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Friday, April 10, 2009

Good Friday

Lately I’ve been coming to realize in a deeper way the radical-ness and craziness of the paradox of the paschal mystery. What we are really called to as Christians is death. weakness. failure.
In this, we are told, is life.

This really comes into focus on this Good Friday, where we hear of Jesus willingly subjecting himself to his torturers. He did not resist. He persevered in obedience to the Father and in love for all people, including those crucifying him.

As we are reminded today of the way of Christ, the way of the Cross, we are called to follow in the footsteps of Jesus. In big ways and (especially) in small ways, we are called to self-sacrifice, non-violence, and sometimes even non-resistance. In this way we put into action our love for God and neighbor. People will not understand it, will find us strange and peculiar, will mock us and persecute us. This way makes no sense to the world and often times it makes no sense to me either. I am still a bit puzzled by this calling and find it very difficult – even borderline impossible. But when I take a good hard look at the teachings of Christ, it is clear to me that Jesus expects, and even requires nothing less from his followers.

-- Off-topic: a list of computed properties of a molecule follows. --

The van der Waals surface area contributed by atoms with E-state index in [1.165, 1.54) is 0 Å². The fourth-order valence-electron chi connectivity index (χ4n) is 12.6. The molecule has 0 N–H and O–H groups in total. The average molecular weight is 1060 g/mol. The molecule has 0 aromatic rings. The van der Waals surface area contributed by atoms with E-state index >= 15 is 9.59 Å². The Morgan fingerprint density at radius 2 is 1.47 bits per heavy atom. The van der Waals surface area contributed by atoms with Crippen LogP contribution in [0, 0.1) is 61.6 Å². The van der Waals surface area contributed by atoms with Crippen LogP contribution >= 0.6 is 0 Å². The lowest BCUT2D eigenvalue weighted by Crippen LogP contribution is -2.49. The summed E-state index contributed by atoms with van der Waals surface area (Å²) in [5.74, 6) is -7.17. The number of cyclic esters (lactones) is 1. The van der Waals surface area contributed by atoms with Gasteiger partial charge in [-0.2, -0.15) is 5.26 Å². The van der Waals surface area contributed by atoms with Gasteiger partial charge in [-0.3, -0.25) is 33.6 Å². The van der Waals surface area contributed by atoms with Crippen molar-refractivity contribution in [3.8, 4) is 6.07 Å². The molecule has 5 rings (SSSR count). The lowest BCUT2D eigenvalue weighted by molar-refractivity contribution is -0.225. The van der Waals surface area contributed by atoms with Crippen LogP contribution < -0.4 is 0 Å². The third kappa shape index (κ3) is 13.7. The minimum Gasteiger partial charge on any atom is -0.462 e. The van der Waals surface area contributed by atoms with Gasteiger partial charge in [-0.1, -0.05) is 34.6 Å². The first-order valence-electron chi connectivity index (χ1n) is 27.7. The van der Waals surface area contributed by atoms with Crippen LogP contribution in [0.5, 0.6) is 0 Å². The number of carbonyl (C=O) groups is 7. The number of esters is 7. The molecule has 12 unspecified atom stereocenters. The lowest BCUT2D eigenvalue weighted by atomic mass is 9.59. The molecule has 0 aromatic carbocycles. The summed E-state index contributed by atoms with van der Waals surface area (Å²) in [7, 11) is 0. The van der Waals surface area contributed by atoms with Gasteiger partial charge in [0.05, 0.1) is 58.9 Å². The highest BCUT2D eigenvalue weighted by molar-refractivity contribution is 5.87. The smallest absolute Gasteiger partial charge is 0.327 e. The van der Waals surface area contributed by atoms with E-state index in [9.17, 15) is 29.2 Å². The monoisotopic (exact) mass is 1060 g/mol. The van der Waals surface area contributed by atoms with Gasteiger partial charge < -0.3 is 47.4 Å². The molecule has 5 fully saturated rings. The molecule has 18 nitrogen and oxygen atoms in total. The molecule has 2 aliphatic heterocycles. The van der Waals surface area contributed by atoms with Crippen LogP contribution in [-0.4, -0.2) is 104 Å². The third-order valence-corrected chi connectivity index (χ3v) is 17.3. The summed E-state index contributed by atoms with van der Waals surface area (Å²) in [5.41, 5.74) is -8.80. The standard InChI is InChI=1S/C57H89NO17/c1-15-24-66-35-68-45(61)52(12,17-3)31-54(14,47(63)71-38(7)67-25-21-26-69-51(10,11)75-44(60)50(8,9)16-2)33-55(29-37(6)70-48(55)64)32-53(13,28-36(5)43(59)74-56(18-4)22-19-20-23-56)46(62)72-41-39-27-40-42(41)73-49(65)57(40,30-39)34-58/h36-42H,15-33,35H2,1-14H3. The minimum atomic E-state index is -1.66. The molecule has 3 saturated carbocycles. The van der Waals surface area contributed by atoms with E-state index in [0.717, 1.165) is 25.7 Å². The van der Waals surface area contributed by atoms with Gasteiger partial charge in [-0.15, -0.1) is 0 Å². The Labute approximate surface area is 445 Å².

In death is found Life.

Christ our teacher, for our sake you were obedient even to accepting death,
Teach us to obey the Father’s will in all things.
Christ our life, by your death on the cross you destroyed the power of evil and death,
May we die with you, to rise with you in glory.
Christ our King, you became an outcast among us, a worm and no man,
Teach us the humility by which you saved the world.
Christ our salvation, you gave yourself up to death out of love for us,
Help us to show your love to one another.

(From Liturgy of the Hours: Good Friday morning prayer intercessions.)

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